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Posts Tagged ‘miracle’

When it comes to believing in Jesus, I have been asking myself several questions.

Through which eyes do I see him?

How far does my belief extend?

Do I look and believe in the ability of the one I follow or do I look at the growing crowd?

Philip and Andrew were two of Jesus’ disciples. They spent days, weeks, and months with Jesus. They had seen countless miraculous signs and wonders. These fellas had personally experienced the hands of their friend healing wounded hearts and broken bodies.

There was one particular day where Jesus performed on miracle that affected  five thousand people.

The day was hot and the sun was beginning to set. Jesus surveyed the growing crowd around him and asked Philip, “where can we buy bread for these people to eat?

Jesus had a way of always asking rhetorical questions. He already knew what he was going to do.

How many times has God asked us questions – invited us into being a part of something great – and we answer logically or without faith.

I have responded to God’s questions so many times with my eyes on my own limits. I even have a tendency to water down what God wants to do through me because I think I’m too small to do it.

God asks us questions already knowing what he is going to do. He just wants us to believe.

Philip and Andrew illustrated both responses in this story. Philip relied on his logic and limits. He looked at the overwhelming number of people and
responded accordingly. Philip thought that it was up to him to do something miraculous and big. Even though he had just spent days being a part of miracles, signs, and wonders. That day he chose his limits.

Andrew responded differently to Jesus’ question. He answered with two key words, “here is.” That is what God wants to hear from his people, “God here is…” Andrew believed beyond his limits and in the one he followed. He was focused on Gods ability.

Andrew lacked the how but he had the who and what.

Andrew placed in Jesus’ hands all that he had to give. He believed beyond himself. When Jesus asked the question, “what can we do to feed these people?” Andrew responded with “I can’t, but you can.

Philip and Andrew had human responses. They were both limited and logical. One responded out of his limits, and the other presented his limits to the only one who could use them.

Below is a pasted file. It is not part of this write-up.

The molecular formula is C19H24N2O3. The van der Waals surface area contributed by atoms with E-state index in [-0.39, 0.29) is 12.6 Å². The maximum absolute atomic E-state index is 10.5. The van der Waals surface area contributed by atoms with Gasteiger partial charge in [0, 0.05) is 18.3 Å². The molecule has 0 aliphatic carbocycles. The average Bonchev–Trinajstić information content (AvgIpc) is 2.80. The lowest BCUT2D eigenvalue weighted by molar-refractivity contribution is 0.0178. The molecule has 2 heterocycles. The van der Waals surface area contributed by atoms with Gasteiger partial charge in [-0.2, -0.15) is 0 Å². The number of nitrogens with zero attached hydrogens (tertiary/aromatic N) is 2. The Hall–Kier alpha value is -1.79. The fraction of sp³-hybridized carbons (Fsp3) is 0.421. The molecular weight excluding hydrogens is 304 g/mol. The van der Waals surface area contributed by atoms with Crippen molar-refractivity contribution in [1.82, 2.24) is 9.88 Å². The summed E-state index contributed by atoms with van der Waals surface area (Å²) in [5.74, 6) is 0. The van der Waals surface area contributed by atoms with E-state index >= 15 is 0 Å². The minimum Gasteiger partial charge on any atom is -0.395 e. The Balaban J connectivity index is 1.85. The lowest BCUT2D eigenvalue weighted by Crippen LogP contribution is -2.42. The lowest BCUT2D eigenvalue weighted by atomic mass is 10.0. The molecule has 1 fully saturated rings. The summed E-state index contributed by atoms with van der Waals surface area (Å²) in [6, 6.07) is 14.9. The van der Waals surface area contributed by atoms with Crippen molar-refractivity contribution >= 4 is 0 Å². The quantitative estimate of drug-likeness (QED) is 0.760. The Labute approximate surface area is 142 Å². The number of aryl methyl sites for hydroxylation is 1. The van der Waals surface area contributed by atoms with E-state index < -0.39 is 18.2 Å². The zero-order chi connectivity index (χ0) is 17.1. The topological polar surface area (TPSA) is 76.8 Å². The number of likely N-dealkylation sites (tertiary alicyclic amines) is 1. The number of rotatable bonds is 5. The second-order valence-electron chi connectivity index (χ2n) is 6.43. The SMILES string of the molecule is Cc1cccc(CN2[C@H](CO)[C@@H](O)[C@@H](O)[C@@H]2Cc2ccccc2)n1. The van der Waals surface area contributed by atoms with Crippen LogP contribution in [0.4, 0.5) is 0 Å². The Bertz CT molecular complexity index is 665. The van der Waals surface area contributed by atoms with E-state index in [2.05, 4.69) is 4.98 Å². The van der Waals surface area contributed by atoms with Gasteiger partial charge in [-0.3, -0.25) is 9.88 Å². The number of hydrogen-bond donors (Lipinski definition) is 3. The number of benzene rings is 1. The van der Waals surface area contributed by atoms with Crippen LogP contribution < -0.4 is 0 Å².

Which disciple are you most like?

What stops you from presenting all you have to Jesus?

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I read a quote that has been perfect timing for my season of life.

T.D. Jakes said “we grieve over what we’ve lost because we don’t see the miracle in what we have left.”

Grief is just hard. Feeling the impact of loss is a very real and on going thing. There is no time line or warning for grief.

After natural disasters strike, we are captivated by pictures of devastation.

The voice of loss is always louder than the voice of survival.

What we have, what has survived in and with us, matters so much.

It is a miracle.

It is like looking down and seeing a flower in the midst of a warn down battlefield.

The hint of life in the midst of loss is a miracle.

Gratitude changes the perspective of every situation and circumstance.

Even if you are not experiencing loss, gratitude is still life changing.

What are you grateful for?

What are your signs of life?

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I love those times when I just “get it.” I cling to those times where revelation has carried stored up information from my head and turned it into the “Aha!” of my heart. I love when I read something a thousand times and can still walk away with thoughts like, “where has that nugget been!?

I feel like I am a Pez dispenser of aha moments these days. It is changing my sight. Isn’t that the way it should be after getting something?

Life should look, feel, taste, smell, and sound different when we really get something. My life has changed drastically the past fifteen years since God has been in me. Even after “so long” I love that I still have those moments where I finally find freaking Waldo, and really grasp something. (I used to have an excited dance when I found Waldo).

I can already see and feel my words and thoughts being changed by what God has helped me to get. These moments feel like small miracles for my heart.